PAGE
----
The second field is political climatology, dealing with the ways a mass of people and their social institutions deal with the climate of the planet they live on. This is a new field at which we are still pretty awful (including attempts by climate scientists). I use the term political climatology deliberately, by analogy with the political economy, ie, economics, and the constraints that politics as a human behaviour places on it. We are pretty bad at the political economy, though we’ve had a few wins over the last century. At political climatology we are just pants.

I don’t just mean we are awful in that we have lousy outcomes, I mean the whole structure of the discussion and the seriousness of institutional design is lacking. The entire debate is in the wrong place. There are interesting arguments within climate science, and there are major and controversial policy decisions to be made. We have a science built on all the sophistication of the Englightenment and the Industrial Revolution, and a monster set of interlinked problems caused by the wondrous success of the same. Meanwhile our toolset for discussing and organizing around it as a society is like five drunk old men with head injury debating the existence of an iPhone.

There is one intellectually tenable policy position which can be shared between someone serious about seeing the world as it is and the fairy land tales of climate fabulists or deniers. That is the policy of deliberate neglect. Accepting the fact of human driven climate change, we choose not to make governments act to remediate it.

Though the changing climate is indeed something to dread and gird ourselves against, the argument goes, any political solution would cause damage too great to our institutions. 

Usually this is framed as economic cost, and people like Jim Manzi argue, contra Stern et al, that the GDP costs of mitigation are simply smaller than the benefits.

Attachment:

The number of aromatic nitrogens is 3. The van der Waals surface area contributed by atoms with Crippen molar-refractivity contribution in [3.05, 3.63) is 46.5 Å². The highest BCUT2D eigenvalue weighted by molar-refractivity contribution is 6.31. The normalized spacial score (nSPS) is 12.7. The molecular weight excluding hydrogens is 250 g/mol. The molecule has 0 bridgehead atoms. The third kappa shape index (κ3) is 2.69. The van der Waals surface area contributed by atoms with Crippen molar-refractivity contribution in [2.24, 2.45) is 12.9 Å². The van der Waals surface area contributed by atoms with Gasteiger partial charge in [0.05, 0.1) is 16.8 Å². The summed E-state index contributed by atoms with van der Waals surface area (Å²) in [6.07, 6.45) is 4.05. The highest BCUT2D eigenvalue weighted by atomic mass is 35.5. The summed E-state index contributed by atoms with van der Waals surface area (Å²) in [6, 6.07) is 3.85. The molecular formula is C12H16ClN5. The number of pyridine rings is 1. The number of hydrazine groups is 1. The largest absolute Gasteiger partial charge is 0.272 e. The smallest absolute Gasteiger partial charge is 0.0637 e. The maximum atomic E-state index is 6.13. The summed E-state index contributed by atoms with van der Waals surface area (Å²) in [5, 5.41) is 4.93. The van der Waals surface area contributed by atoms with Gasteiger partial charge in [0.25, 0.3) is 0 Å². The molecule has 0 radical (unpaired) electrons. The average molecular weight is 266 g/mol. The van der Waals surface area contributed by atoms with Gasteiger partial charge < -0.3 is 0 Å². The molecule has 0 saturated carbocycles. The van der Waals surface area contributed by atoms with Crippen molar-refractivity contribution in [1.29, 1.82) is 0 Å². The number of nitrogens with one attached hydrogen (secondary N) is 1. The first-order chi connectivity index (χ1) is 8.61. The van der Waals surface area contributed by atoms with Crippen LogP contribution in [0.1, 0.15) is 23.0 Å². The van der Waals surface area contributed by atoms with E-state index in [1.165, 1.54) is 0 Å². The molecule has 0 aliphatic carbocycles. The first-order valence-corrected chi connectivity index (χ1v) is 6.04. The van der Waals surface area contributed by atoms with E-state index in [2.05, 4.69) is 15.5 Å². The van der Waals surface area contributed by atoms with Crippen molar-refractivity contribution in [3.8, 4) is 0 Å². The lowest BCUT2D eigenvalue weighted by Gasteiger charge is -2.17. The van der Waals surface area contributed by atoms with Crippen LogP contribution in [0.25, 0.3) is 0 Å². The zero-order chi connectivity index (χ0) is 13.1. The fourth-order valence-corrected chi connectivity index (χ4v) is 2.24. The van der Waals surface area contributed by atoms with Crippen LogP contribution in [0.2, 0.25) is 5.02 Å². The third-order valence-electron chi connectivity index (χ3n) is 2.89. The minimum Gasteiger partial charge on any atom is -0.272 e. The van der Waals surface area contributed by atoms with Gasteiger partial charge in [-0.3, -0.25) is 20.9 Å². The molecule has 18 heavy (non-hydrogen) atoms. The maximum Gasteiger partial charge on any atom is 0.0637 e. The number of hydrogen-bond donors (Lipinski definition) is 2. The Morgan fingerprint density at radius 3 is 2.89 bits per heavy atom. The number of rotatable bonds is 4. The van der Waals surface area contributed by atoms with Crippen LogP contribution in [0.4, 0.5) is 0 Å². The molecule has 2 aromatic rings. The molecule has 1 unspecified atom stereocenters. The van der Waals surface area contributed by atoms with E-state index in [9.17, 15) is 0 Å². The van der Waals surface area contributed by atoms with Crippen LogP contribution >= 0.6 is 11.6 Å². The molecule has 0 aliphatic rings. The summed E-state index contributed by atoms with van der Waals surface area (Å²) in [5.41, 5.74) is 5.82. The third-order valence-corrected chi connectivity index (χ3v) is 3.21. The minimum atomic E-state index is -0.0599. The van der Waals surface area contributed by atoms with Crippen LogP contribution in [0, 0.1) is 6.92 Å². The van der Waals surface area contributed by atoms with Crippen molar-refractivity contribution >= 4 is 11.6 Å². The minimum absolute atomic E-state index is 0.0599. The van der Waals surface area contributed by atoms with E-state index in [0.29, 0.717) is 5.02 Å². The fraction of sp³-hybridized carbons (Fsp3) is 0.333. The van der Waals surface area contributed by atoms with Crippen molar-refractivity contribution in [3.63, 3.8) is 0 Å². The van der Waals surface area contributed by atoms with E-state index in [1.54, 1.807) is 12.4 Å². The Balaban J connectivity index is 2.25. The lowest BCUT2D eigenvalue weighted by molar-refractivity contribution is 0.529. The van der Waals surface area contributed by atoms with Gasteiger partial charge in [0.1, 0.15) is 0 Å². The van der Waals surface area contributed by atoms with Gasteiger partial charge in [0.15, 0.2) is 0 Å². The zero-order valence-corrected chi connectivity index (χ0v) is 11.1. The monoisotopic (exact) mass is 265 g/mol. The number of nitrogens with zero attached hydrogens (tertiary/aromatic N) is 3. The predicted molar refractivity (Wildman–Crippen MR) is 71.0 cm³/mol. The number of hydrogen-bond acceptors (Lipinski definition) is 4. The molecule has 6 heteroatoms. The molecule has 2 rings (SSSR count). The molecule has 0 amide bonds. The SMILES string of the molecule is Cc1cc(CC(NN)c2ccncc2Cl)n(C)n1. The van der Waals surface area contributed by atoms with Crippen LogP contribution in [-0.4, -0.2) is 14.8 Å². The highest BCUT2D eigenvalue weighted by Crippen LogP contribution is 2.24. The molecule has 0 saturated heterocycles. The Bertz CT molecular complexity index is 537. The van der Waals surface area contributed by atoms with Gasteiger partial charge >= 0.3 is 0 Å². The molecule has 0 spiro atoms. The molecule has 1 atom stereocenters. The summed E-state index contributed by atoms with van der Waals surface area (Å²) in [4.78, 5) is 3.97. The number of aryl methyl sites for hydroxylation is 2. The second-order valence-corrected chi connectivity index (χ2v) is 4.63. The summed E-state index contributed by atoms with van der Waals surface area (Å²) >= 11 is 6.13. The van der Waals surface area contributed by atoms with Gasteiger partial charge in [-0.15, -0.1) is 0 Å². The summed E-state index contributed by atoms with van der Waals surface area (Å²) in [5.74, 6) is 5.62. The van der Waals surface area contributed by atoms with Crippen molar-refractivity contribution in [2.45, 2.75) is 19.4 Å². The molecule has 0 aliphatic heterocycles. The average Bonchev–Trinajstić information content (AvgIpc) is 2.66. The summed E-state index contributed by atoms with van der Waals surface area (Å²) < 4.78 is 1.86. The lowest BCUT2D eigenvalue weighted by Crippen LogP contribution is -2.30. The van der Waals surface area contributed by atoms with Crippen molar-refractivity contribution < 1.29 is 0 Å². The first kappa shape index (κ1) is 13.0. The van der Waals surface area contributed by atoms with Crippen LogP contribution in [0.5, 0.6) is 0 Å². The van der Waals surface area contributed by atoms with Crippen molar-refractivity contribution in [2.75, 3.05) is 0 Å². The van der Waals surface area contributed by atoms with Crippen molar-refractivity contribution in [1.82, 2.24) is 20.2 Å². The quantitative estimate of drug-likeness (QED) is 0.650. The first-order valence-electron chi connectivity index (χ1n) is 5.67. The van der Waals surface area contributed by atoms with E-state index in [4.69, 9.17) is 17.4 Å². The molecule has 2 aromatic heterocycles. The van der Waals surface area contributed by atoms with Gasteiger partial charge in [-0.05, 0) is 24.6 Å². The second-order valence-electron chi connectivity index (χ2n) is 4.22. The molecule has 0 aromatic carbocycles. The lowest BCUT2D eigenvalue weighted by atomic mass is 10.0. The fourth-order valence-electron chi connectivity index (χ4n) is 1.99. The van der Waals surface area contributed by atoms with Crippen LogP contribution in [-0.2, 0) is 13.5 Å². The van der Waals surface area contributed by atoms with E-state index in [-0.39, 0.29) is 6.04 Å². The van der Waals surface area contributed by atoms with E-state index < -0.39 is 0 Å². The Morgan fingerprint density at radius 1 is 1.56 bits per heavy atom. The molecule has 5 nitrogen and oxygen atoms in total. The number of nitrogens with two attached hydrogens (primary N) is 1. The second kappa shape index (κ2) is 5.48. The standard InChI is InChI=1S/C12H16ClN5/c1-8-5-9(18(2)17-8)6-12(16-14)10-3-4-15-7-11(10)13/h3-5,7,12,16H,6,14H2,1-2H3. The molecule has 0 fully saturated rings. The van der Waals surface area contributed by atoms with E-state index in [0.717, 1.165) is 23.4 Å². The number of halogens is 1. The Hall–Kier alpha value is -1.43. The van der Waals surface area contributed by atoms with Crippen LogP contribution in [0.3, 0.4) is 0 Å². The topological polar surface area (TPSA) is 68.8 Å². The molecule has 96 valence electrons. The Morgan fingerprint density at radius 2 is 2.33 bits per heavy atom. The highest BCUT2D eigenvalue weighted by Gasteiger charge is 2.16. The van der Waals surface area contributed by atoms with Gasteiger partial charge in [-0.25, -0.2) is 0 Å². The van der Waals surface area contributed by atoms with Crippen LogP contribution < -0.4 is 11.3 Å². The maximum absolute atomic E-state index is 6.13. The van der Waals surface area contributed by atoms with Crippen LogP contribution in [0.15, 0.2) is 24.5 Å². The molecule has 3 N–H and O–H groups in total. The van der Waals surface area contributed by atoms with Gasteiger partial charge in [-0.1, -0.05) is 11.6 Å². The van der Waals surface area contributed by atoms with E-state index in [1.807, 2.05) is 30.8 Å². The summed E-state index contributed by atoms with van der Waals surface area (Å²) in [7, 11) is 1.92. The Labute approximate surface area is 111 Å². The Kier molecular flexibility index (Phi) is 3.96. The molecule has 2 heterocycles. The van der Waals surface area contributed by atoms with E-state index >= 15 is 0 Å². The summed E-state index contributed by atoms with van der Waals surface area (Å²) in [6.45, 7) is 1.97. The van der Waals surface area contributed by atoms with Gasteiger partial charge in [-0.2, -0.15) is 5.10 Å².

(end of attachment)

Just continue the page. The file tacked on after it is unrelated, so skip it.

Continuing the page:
There are technical problems with Manzi’s argument: scenario choice is highly selective, and GDP is a lousy basis for century scale prediction. That latter post also suggests in an ecological catastrophe, money may not be everything. (When The Economist suggests you are suffering compulsive quantification disorder and need to sit back and smell the drowning flowers, something is up.) Nevertheless Manzi’s willingness to grapple publicly with scientific reality in arguing policy, something that say, George Monbiot, does routinely from a different political tradition, gets towards the type of debate required.

Climate change is a global problem, and worse than that, a global collective action problem. It’s also larger than a few percent of GDP. In the history of the world, there has been environmental catastrophe, but there has never been democratic world government. Dan Hannan, among others, argues that this is a straightforward function of the distance of the government from individual concerns. It helps to know that Hannan is a ferociously euroskeptic MEP, and has more recently found it convenient to disparage the science without fully disavowing it. Even souveriniste libertarian conviction politicians have bases to mollify, I guess.

The sorry record of corruption and bad policy in global institutions does rather support Hannan’s position, though. Indeed, even the experience of the smaller, transnational, EU supports it – technocratic, with little democratic check, and corrupt to the degree its accounts have not been signed off by an auditor in a dozen years. For those who support a different factional football team, consider the IMF, or the WTO. And as beautiful as the vision of the United Nations is, the power there is with the Security Council, a standing committee of Great Powers and their proxies. 

This is not a screed about UN black helicopters and mind control rays. We simply need to be clear-eyed about the state of our global political institutions before we hand them the Earth’s thermostat. This is especially since decades of dithering makes geoengineering more likely, or necessary.

Some (say, certain large, industrial, non-democracies) may  take the utilitarian line that political niceties are a luxury in the face of catastrophe – a case of give me liberty and give me megadeath. And certainly geophysics doesn’t care about politics. However, the argument for ecofascism is not only rather odious in itself, but highly centralised government has an appalling environmental record. Capitalism and democracy have their environmental failures, but communism is the most toxic pollutant man has yet devised. Contrast the Cuyahoga River and the Aral Sea.